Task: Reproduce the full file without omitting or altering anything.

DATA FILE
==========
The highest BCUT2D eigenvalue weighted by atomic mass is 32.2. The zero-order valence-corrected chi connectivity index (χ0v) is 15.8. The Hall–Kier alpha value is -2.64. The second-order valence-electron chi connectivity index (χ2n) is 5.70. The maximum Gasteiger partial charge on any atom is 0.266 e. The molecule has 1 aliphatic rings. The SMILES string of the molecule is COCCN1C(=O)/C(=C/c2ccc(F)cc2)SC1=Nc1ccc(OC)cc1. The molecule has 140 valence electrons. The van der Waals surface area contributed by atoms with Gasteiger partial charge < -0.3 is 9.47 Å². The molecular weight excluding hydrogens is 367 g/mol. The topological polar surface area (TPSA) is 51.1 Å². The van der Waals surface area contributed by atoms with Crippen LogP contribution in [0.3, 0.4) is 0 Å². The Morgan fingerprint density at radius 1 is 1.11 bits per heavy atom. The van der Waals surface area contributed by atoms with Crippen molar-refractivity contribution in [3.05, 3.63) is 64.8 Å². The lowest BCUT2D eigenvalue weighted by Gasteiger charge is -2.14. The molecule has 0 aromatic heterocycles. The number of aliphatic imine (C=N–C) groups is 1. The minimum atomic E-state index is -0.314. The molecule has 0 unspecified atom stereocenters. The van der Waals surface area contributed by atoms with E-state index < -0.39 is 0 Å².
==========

The highest BCUT2D eigenvalue weighted by atomic mass is 32.2. The zero-order valence-corrected chi connectivity index (χ0v) is 15.8. The Hall–Kier alpha value is -2.64. The second-order valence-electron chi connectivity index (χ2n) is 5.70. The maximum Gasteiger partial charge on any atom is 0.266 e. The molecule has 1 aliphatic rings. The SMILES string of the molecule is COCCN1C(=O)/C(=C/c2ccc(F)cc2)SC1=Nc1ccc(OC)cc1. The molecule has 140 valence electrons. The van der Waals surface area contributed by atoms with Gasteiger partial charge < -0.3 is 9.47 Å². The molecular weight excluding hydrogens is 367 g/mol. The topological polar surface area (TPSA) is 51.1 Å². The van der Waals surface area contributed by atoms with Crippen LogP contribution in [0.3, 0.4) is 0 Å². The Morgan fingerprint density at radius 1 is 1.11 bits per heavy atom. The van der Waals surface area contributed by atoms with Crippen molar-refractivity contribution in [3.05, 3.63) is 64.8 Å². The lowest BCUT2D eigenvalue weighted by Gasteiger charge is -2.14. The molecule has 0 aromatic heterocycles. The number of aliphatic imine (C=N–C) groups is 1. The minimum atomic E-state index is -0.314. The molecule has 0 unspecified atom stereocenters. The van der Waals surface area contributed by atoms with E-state index < -0.39 is 0 Å².